Google To Launch Windows Competitor
Google is launching a new operating system for the PC which it hopes will release Microsoft’s near monopoly of the market. Google already has been creating competitive software products with Google Docs that offer web-based alternatives to Microsoft’s Word and Exel but now they will launch Chrome Operating System that will go up against the Windows system.
The NY Times says that the system is initially aimed at the growing netbook market but that the software is fully capable of powering “fully fledged” PCs. Google seems to have eyed the boom in netbooks as an opportunity to make market change. The NY Times also reports:
Mr. Pichai and Mr. Upson said that the software would be released online later this year under an open-source license, which will allow outside programmers to modify it. Netbooks running the software will go on sale in the second half of 2010.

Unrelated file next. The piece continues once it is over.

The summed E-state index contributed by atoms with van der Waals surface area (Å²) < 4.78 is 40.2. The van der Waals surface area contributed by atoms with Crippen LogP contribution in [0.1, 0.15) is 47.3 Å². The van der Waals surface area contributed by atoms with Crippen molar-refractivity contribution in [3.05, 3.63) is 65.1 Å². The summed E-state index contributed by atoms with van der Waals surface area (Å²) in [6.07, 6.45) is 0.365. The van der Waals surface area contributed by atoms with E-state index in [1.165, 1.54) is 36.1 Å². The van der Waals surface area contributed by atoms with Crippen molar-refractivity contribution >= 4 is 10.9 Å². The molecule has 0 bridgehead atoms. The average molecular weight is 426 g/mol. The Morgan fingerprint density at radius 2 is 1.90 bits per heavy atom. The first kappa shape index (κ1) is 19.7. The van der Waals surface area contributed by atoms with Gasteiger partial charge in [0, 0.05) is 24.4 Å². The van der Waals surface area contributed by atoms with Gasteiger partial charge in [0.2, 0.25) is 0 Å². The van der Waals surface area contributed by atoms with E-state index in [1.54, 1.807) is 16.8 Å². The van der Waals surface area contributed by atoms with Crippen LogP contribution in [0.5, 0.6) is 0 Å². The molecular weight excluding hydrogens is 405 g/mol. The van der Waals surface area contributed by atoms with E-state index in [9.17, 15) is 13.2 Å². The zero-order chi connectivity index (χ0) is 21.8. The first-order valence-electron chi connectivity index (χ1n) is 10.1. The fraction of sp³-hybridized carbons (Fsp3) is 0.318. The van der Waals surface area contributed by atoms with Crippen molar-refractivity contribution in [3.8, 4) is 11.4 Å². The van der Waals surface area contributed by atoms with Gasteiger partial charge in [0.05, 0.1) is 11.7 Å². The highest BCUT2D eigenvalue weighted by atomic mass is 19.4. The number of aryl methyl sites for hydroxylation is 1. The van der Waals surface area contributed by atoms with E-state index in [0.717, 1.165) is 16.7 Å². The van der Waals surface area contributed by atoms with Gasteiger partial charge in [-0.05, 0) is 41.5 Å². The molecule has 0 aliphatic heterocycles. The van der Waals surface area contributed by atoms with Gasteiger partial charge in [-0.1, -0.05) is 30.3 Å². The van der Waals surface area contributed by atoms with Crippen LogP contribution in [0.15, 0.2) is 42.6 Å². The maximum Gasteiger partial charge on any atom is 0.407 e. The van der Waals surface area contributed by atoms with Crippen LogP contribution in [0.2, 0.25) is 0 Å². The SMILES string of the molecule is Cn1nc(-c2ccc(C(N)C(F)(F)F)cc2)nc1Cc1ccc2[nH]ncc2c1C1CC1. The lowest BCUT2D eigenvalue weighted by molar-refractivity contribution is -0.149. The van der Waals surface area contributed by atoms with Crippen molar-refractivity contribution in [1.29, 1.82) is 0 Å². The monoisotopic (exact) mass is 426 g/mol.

The company likely saw netbooks as a unique opportunity to challenge Microsoft, said Larry Augustin, a prominent Silicon Valley investor who serves on the board of a number of open-source software companies.
“Market changes happen at points of discontinuity,” Mr. Augustin said. “And that’s what you have with netbooks and a market that has moved to mobile devices.”
…That vision challenges not only Microsoft’s lucrative Windows business but also its applications business, which is largely built on selling software than runs on PCs.
Google said Chrome OS will have a minimalist user interface, leaving most space on the screen to applications.
Over on the Google blog, Sundar Pichai, VP of Product Management writes:
We hear a lot from our users and their message is clear — computers need to get better. People want to get to their email instantly, without wasting time waiting for their computers to boot and browsers to start up. They want their computers to always run as fast as when they first bought them. They want their data to be accessible to them wherever they are and not have to worry about losing their computer or forgetting to back up files. Even more importantly, they don’t want to spend hours configuring their computers to work with every new piece of hardware, or have to worry about constant software updates. And any time our users have a better computing experience, Google benefits as well by having happier users who are more likely to spend time on the Internet.
We have a lot of work to do, and we’re definitely going to need a lot of help from the open source community to accomplish this vision.